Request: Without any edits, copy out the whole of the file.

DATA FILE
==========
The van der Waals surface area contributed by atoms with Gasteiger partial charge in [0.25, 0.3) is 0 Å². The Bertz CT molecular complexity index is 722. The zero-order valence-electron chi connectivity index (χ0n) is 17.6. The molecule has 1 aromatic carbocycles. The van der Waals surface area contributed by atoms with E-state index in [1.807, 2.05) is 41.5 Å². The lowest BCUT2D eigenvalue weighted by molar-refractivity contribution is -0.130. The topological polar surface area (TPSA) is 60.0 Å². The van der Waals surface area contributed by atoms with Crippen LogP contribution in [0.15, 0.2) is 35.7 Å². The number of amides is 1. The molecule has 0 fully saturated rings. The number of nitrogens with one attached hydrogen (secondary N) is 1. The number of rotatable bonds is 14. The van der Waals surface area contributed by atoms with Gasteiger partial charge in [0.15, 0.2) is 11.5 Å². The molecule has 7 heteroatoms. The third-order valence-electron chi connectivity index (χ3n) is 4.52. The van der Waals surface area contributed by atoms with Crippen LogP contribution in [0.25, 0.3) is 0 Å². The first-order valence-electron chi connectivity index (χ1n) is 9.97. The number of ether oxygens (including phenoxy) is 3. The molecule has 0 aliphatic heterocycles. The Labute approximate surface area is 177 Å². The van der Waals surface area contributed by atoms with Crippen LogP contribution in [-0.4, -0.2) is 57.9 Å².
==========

The van der Waals surface area contributed by atoms with Gasteiger partial charge in [0.25, 0.3) is 0 Å². The Bertz CT molecular complexity index is 722. The zero-order valence-electron chi connectivity index (χ0n) is 17.6. The molecule has 1 aromatic carbocycles. The van der Waals surface area contributed by atoms with E-state index in [1.807, 2.05) is 41.5 Å². The lowest BCUT2D eigenvalue weighted by molar-refractivity contribution is -0.130. The topological polar surface area (TPSA) is 60.0 Å². The van der Waals surface area contributed by atoms with Crippen LogP contribution in [0.15, 0.2) is 35.7 Å². The number of amides is 1. The molecule has 0 fully saturated rings. The number of nitrogens with one attached hydrogen (secondary N) is 1. The number of rotatable bonds is 14. The van der Waals surface area contributed by atoms with Gasteiger partial charge in [0.15, 0.2) is 11.5 Å². The molecule has 7 heteroatoms. The third-order valence-electron chi connectivity index (χ3n) is 4.52. The van der Waals surface area contributed by atoms with Crippen LogP contribution in [0.25, 0.3) is 0 Å². The first-order valence-electron chi connectivity index (χ1n) is 9.97. The number of ether oxygens (including phenoxy) is 3. The molecule has 0 aliphatic heterocycles. The Labute approximate surface area is 177 Å². The van der Waals surface area contributed by atoms with Crippen LogP contribution in [-0.4, -0.2) is 57.9 Å².